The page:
Appropriate parental response to fussy eaters can minimise negative effects on both the child’s heath and the parents’ psychological well-being, writes Meave Graham
Fussy eating is common in toddlers. Most toddlers go through phases of refusing to eat certain foods or at times, refusing to eat anything at all. Fussy eating and food refusal are normal developmental stages. The former can be a means for a toddler to demonstrate independence and it is suggested that food refusal (or food neophobia, which is a fear of new foods) is an innate safety mechanism to protect the toddler from ingesting a toxic substance.
The effects of fussy eating largely depend on its duration. When managed appropriately it is a short-lived phase that does not lead to nutritional deficiencies or other health consequences. However if not managed correctly, fussy eating and thus poor diet, can persist and the child’s health may be at risk. Some studies show that picky eaters weigh less than their peers. However more significantly, there is evidence that a poor diet in childhood predicts poor diet in adulthood, which increases likelihood of otherwise preventable conditions such as obesity, cancer and heart disease.
Fussy eating can be a significant cause of worry, anxiety and conflict for parents. Inappropriate parental response to fussy eating is often counter-productive and may exacerbate and perpetuate the phase, thus increasing risk of long-term health problems for the child.
Just a phase?
The prevalence of feeding problems in infants and toddlers as reported by their carers is approximately 25-40%.1 A significant proportion of referrals to paediatric dietetic clinics is for young children who are eating a very limited range of foods.
Fussy eating is a normal developmental stage, but is also seen in various developmental or clinical conditions. It may be the cited reason for referral for children presenting with more significant and severe feeding issues arising from problems such as autistic spectrum disorder, pain or discomfort from an underlying medical condition, immature swallowing skills, sensory processing deficits, cognitive delays or nutritional disorders.
It is important to distinguish between fussy eating and a more serious feeding problem. In general, children going through normal fussy-eating phases, despite parental reports, will actually be consuming at least 20, and often more than 30 different foods. They generally will be consuming some foods from each nutritional group and also from each texture group. ‘Refused’ foods can usually be presented without causing distress, and the child will probably interact with these foods though may not bring the food to his or her mouth.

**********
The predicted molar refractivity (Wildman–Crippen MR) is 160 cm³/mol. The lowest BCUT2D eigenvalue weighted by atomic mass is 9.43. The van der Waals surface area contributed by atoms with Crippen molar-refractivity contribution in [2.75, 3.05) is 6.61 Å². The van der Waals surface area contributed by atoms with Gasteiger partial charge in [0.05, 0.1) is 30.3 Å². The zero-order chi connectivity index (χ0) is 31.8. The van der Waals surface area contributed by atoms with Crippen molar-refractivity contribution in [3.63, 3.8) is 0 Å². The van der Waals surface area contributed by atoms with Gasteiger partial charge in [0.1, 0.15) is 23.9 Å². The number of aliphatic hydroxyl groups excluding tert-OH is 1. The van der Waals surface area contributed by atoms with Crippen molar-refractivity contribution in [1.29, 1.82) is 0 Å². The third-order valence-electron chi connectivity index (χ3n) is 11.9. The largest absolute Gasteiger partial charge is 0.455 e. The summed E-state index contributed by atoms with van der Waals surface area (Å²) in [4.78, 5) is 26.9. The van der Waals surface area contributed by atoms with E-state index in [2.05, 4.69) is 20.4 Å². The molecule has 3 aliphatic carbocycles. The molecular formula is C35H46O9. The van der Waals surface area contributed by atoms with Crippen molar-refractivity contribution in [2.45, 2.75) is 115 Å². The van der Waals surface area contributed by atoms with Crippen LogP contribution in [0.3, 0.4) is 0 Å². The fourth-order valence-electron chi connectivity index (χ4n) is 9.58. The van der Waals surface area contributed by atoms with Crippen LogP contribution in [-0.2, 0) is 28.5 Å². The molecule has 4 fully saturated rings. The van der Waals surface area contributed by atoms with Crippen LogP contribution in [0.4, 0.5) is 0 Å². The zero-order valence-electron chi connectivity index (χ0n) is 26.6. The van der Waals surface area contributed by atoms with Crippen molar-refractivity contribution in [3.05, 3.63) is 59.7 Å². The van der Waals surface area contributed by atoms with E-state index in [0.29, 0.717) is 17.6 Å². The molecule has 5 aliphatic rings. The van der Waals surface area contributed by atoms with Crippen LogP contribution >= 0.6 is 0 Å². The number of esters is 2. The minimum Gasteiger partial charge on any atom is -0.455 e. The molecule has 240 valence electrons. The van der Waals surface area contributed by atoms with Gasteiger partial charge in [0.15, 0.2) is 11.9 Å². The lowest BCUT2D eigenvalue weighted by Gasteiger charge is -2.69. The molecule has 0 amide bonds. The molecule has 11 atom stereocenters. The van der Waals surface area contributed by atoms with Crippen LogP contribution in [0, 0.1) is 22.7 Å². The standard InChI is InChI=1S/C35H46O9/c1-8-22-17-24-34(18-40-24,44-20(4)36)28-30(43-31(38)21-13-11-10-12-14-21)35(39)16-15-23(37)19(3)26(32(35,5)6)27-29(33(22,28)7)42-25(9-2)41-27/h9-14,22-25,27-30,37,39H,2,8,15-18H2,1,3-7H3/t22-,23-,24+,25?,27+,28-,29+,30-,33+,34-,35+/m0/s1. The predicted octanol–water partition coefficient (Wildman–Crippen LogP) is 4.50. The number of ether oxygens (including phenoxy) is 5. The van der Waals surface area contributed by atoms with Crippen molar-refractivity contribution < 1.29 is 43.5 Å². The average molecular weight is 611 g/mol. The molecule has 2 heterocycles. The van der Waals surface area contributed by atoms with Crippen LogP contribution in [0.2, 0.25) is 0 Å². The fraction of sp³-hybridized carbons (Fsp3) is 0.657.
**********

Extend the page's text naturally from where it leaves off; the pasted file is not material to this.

Children who are fussy eaters, as opposed to having a more severe feeding problem, will usually be of normal weight and have normal growth and development. A full nutritional assessment by a paediatric dietitian or a feeding assessment by a multidisciplinary team at a feeding clinic will determine whether the fussy eating habits are due to the normal developmental phase or a more serious issue that requires further investigation and input.
Managing fussy eaters
For effective management of fussy eating to minimise its duration, and therefore reduce the risk of long-term health problems and reduce parental anxiety, the following should be considered:
What’s on offer?
During phases of fussy eating, children should continue to be offered a normal, balanced age-appropriate diet and should not be filling up on inappropriate foods and drinks. Anecdotally, a very large proportion of children presenting to dietetic clinics as fussy eaters are drinking inappropriate drinks. Milk and water are the only drinks that children need. For more information, see the factsheet, ‘Drinks for Preschool Children’ at www.indi.ie).
‘Normal’ toddler appetite
In the first two years of life, growth rates are rapid. From age two, growth velocity naturally slows down and often appetite decreases to match this. This decline in intake can provoke anxiety in parents despite it being a normal physiological phenomenon. In addition, toddlers tend to have erratic appetites, varying from meal to meal and from day to day. However despite highly variable intakes, healthy children have a remarkable capacity to meet energy needs over time when offered an assortment of nutritious foods.
Meal and snack routine
Young children need to eat little and often to meet nutritional requirements and so should be offered three main meals and two to three snacks, daily. Allowing constant grazing interferes with the development of normal appetite recognition and actually results in lower nutrient intake compared with scheduled meals and snacks.
The fussy eater should get the same response from each parent or carer to ensure the child is getting consistent messages. This consistency should be extended to all care settings for the child (eg. childminder, crèche, grandparents etc.).
Toddlers need toddler-size portions. Small meals and snacks should be presented. One tablespoon of food per year of age can be an approximate starting point.2 Second helpings can then be given if the toddler requests it.
Children should not be made finish their food as this has been shown to tamper with appetite recognition and later increase likelihood of excessive eating and overweight. Children do have innate intake control and so should be allowed to eat to appetite.